Marshall is not the only authority, but I agree his point is significant. Do you think secretaries and janitors are officers? If not, why not? Also, how do you explain the servants and others that the early Congresses did not treat as officers?

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Mike Rappaport
on May 06, 2017 at 19:56:51 pm

1828 Websters Dictionary definition of "officer"

"OF'FICER, n. A person commissioned or authorized to perform any public duty. Officers are civil, military or ecclesiastical. There are GREAT officers of state, and SUBORDINATE officers. Military and naval officers of the same grade usually take rank according to the dates of their commissions. Non-commissioned officers are nominated by their captains, and appointed by the commanding officers of regiments.(CAPS ADDED)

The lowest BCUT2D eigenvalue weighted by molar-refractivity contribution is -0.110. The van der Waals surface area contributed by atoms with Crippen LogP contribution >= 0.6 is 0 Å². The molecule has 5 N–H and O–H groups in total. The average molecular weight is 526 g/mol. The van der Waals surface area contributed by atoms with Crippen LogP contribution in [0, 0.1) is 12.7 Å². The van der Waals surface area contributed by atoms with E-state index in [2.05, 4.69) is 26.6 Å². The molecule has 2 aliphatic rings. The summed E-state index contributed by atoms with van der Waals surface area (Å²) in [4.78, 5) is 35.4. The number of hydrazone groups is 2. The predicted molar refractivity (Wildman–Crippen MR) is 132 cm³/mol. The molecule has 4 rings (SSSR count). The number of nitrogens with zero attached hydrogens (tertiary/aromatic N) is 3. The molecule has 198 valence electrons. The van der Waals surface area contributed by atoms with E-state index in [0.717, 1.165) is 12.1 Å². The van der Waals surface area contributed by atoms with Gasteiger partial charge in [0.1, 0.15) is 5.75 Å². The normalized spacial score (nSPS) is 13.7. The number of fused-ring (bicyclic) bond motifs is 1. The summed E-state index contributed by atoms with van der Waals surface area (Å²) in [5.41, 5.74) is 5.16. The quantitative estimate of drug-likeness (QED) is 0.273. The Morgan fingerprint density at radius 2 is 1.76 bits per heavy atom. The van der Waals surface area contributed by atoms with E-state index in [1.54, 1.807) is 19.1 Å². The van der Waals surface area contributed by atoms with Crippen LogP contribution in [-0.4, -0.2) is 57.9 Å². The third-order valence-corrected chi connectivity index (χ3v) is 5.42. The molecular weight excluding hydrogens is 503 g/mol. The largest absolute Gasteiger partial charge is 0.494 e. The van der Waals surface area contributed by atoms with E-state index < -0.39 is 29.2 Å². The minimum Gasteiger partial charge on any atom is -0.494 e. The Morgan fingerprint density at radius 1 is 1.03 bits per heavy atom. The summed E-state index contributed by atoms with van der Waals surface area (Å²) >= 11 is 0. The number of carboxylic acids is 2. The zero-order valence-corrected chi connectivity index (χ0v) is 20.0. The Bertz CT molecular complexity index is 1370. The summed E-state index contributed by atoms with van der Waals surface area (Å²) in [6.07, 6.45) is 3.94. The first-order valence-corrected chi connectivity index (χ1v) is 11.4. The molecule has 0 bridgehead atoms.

This definition remained unchanged in Websters until the 1913 Edition. Apparently, Webster's agrees with Rappaport.
Lowly or not, a chambermaid may indeed be an *officer*.

Of course, if this means we can remove all these *servants* of the people, let's go for it!

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gabe
on May 06, 2017 at 19:58:57 pm

It's possible that they would be under marshals definition. There is another definition I have seen in founding sources in which an officer is one who deals with the affairs of another. It was understood that the person who tills the land wasn't an officer but the person who oversaw the house was an officer (these were private officers not public officers). A clerk for instance deals with the affairs of another, even if all he does is ministerial. It's possible this might fall under how Marshall distinguishes contract employees from officers, or it might be the "public charge" part of what Marshall mentions.

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Devin Watkins